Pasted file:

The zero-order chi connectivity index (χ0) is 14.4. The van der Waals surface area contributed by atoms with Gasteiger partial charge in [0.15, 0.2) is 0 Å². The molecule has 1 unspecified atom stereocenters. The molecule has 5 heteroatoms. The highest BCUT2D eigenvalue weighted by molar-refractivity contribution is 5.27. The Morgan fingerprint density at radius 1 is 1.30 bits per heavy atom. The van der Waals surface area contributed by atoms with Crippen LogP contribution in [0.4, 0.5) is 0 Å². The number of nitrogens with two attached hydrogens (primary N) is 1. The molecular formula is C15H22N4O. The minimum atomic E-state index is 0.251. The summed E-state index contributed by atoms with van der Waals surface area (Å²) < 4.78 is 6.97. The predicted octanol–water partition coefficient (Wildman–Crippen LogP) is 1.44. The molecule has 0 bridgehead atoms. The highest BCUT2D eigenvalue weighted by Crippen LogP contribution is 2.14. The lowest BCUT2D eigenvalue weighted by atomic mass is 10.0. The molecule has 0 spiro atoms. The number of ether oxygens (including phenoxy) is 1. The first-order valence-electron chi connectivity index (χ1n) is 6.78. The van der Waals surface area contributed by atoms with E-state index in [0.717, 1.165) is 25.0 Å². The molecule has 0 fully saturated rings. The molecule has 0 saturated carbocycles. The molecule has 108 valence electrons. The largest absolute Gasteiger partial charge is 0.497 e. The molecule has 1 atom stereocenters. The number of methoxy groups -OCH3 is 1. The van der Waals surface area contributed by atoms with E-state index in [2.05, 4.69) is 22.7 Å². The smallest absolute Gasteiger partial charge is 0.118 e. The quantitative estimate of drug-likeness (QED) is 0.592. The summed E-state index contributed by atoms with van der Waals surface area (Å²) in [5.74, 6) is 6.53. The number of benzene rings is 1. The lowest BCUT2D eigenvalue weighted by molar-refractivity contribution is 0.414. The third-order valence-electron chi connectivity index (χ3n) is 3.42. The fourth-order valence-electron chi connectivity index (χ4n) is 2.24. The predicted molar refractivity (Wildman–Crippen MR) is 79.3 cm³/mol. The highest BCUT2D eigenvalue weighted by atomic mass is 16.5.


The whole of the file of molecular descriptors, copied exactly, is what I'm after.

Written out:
The zero-order chi connectivity index (χ0) is 14.4. The van der Waals surface area contributed by atoms with Gasteiger partial charge in [0.15, 0.2) is 0 Å². The molecule has 1 unspecified atom stereocenters. The molecule has 5 heteroatoms. The highest BCUT2D eigenvalue weighted by molar-refractivity contribution is 5.27. The Morgan fingerprint density at radius 1 is 1.30 bits per heavy atom. The van der Waals surface area contributed by atoms with Crippen LogP contribution in [0.4, 0.5) is 0 Å². The number of nitrogens with two attached hydrogens (primary N) is 1. The molecular formula is C15H22N4O. The minimum atomic E-state index is 0.251. The summed E-state index contributed by atoms with van der Waals surface area (Å²) < 4.78 is 6.97. The predicted octanol–water partition coefficient (Wildman–Crippen LogP) is 1.44. The molecule has 0 bridgehead atoms. The highest BCUT2D eigenvalue weighted by Crippen LogP contribution is 2.14. The lowest BCUT2D eigenvalue weighted by atomic mass is 10.0. The molecule has 0 spiro atoms. The number of ether oxygens (including phenoxy) is 1. The first-order valence-electron chi connectivity index (χ1n) is 6.78. The van der Waals surface area contributed by atoms with E-state index in [0.717, 1.165) is 25.0 Å². The molecule has 0 fully saturated rings. The molecule has 0 saturated carbocycles. The molecule has 108 valence electrons. The largest absolute Gasteiger partial charge is 0.497 e. The molecule has 1 atom stereocenters. The number of methoxy groups -OCH3 is 1. The van der Waals surface area contributed by atoms with E-state index in [2.05, 4.69) is 22.7 Å². The smallest absolute Gasteiger partial charge is 0.118 e. The quantitative estimate of drug-likeness (QED) is 0.592. The summed E-state index contributed by atoms with van der Waals surface area (Å²) in [5.74, 6) is 6.53. The number of benzene rings is 1. The lowest BCUT2D eigenvalue weighted by molar-refractivity contribution is 0.414. The third-order valence-electron chi connectivity index (χ3n) is 3.42. The fourth-order valence-electron chi connectivity index (χ4n) is 2.24. The predicted molar refractivity (Wildman–Crippen MR) is 79.3 cm³/mol. The highest BCUT2D eigenvalue weighted by atomic mass is 16.5.